I admit it is a bit difficult to follow this in the present world. One simple way out: We should be able to dedicate a few seconds before we do anything and use this time to tell ourselves that all that we are doing is for the Supreme Being. This will help calm us, remove fear and be at peace with ourselves.
For example, you get angry at someone, or something or get upset, try this out. Before yelling at the person, or losing your cool, tell yourself that this is a materialistic action, and a sign of duality. Does your action fulfill the criteria that what you are doing is for the Supreme? Obviously, not. So calm your mind.
That does not mean that you cannot get angry or explode or upset. The difference is that you are in control of yourself and the anger can be directed positively to teach someone a lesson. Yogis and great men have practiced what is called `calmness of anger.’ This may sound a bit contradictory. How can one be calm in anger? It is possible.
I shall give an example:
Sisupala was a king and close friend of Rukmi, the brother of Rukmani. Rukmi had promised Sisupala the hand of his sister Rukmani. But when Rukmani eloped with Krishna, Sisupala becomes livid.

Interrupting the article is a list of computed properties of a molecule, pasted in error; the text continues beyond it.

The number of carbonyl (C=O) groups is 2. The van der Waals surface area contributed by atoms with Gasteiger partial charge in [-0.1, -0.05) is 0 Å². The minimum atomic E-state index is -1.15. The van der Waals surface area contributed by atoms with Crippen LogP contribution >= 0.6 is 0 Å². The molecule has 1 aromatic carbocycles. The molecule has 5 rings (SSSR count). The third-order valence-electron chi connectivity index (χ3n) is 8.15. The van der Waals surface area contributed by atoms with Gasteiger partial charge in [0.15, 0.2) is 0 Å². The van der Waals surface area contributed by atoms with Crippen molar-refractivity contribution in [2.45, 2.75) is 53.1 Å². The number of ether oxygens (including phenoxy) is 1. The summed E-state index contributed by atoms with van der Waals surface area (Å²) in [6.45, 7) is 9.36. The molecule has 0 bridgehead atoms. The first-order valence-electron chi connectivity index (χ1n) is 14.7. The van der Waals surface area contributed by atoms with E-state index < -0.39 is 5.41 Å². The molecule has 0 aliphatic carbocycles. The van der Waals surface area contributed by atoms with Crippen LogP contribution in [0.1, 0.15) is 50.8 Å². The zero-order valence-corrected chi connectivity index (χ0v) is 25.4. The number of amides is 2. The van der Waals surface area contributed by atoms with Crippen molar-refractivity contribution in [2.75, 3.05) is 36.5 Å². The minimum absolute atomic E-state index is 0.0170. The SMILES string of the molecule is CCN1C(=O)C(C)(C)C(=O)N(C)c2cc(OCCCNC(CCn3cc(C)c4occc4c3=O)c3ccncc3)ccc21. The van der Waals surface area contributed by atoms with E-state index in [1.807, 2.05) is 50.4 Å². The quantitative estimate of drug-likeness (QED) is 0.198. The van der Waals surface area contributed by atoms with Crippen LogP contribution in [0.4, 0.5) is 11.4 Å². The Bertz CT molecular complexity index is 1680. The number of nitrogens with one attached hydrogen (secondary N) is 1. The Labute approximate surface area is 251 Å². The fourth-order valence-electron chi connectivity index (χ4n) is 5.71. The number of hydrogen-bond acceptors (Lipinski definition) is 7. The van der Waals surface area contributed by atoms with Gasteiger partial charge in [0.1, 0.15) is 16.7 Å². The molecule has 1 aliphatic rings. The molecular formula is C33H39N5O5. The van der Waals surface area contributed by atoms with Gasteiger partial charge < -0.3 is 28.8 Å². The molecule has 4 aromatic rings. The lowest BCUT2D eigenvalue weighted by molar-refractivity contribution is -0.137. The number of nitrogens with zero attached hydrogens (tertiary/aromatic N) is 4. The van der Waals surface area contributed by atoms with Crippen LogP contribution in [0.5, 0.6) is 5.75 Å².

At the Rajasuya yagna conducted by the Pandavas, Dhritharashtra invites Sisupala who does not realise that Krishna was the guest of honour.
When Sisupala enters the hall, he sees Krishna occupying the high seat of honour. At this Sisupala get wild and yells openly and says the following even as all the slack-jawed invitees watch aghast:
Whom are you honouring? This person who wears the Peethambara (yellow dress)? Who has a peacock feather on his head? Who wears gold and colourful stones as ornaments? The One who is surrounded by Gopis?
Now, the same words are said by the Gopis to describe Krishna, but in a totally different tone, filled with love and admiration.
I agree that what the Gopis said is NOT controlled anger. But my point of argument is that there could be calmness in anger or you could practice controlled anger.
The ability to control anger, the ability to control negative thoughts and turn them to positive action is a true sign of a realised soul. It is said that the brave is not one who conquers others, but oneself.
In modern management, people are told to count 1 to 10 when you get angry. This is a similar method to calm yourself down. Instead of counting 1 to 10, you could also take 5 deep breaths or chant the name of the Supreme.This brings me to the means to achieve Bhagavata Dharma. Kavi yogi says that Bhagawatha Dharma can be achieved through Bhakthi which leads to purity of the inner self and the destruction of duality. He also says that if one realises the omnipresence of the Supreme the path towards Bhagawatha Dharma becomes extremely clear.
Following this, Nimi Chakravathy asks the second question: What are the signs of a person who has realised Bhagavata Dharma.
I shall deal with this in the next column…